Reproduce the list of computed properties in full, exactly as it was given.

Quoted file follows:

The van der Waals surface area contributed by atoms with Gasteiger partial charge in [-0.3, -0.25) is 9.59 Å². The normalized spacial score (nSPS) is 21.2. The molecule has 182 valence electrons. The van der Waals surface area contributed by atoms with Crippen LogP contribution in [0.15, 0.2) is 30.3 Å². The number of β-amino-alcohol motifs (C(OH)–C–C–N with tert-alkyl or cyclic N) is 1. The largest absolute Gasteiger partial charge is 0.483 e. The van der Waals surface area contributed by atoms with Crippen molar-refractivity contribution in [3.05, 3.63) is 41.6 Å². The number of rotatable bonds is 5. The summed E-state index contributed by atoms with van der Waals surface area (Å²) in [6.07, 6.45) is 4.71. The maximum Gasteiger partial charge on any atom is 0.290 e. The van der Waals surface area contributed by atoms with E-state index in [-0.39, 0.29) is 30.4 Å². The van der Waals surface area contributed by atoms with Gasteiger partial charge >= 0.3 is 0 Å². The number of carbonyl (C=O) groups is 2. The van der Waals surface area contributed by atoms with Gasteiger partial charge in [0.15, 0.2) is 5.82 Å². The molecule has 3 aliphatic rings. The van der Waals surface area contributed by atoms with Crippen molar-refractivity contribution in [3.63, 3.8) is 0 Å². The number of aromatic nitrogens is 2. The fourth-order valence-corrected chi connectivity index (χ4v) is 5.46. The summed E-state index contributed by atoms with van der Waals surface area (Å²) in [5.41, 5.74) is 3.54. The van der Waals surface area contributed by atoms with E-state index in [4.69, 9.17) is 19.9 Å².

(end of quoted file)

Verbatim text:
The van der Waals surface area contributed by atoms with Gasteiger partial charge in [-0.3, -0.25) is 9.59 Å². The normalized spacial score (nSPS) is 21.2. The molecule has 182 valence electrons. The van der Waals surface area contributed by atoms with Crippen LogP contribution in [0.15, 0.2) is 30.3 Å². The number of β-amino-alcohol motifs (C(OH)–C–C–N with tert-alkyl or cyclic N) is 1. The largest absolute Gasteiger partial charge is 0.483 e. The van der Waals surface area contributed by atoms with Crippen molar-refractivity contribution in [3.05, 3.63) is 41.6 Å². The number of rotatable bonds is 5. The summed E-state index contributed by atoms with van der Waals surface area (Å²) in [6.07, 6.45) is 4.71. The maximum Gasteiger partial charge on any atom is 0.290 e. The van der Waals surface area contributed by atoms with E-state index in [-0.39, 0.29) is 30.4 Å². The van der Waals surface area contributed by atoms with Gasteiger partial charge >= 0.3 is 0 Å². The number of carbonyl (C=O) groups is 2. The van der Waals surface area contributed by atoms with Gasteiger partial charge in [0.15, 0.2) is 5.82 Å². The molecule has 3 aliphatic rings. The van der Waals surface area contributed by atoms with Crippen molar-refractivity contribution in [3.63, 3.8) is 0 Å². The number of aromatic nitrogens is 2. The fourth-order valence-corrected chi connectivity index (χ4v) is 5.46. The summed E-state index contributed by atoms with van der Waals surface area (Å²) in [5.41, 5.74) is 3.54. The van der Waals surface area contributed by atoms with E-state index in [4.69, 9.17) is 19.9 Å².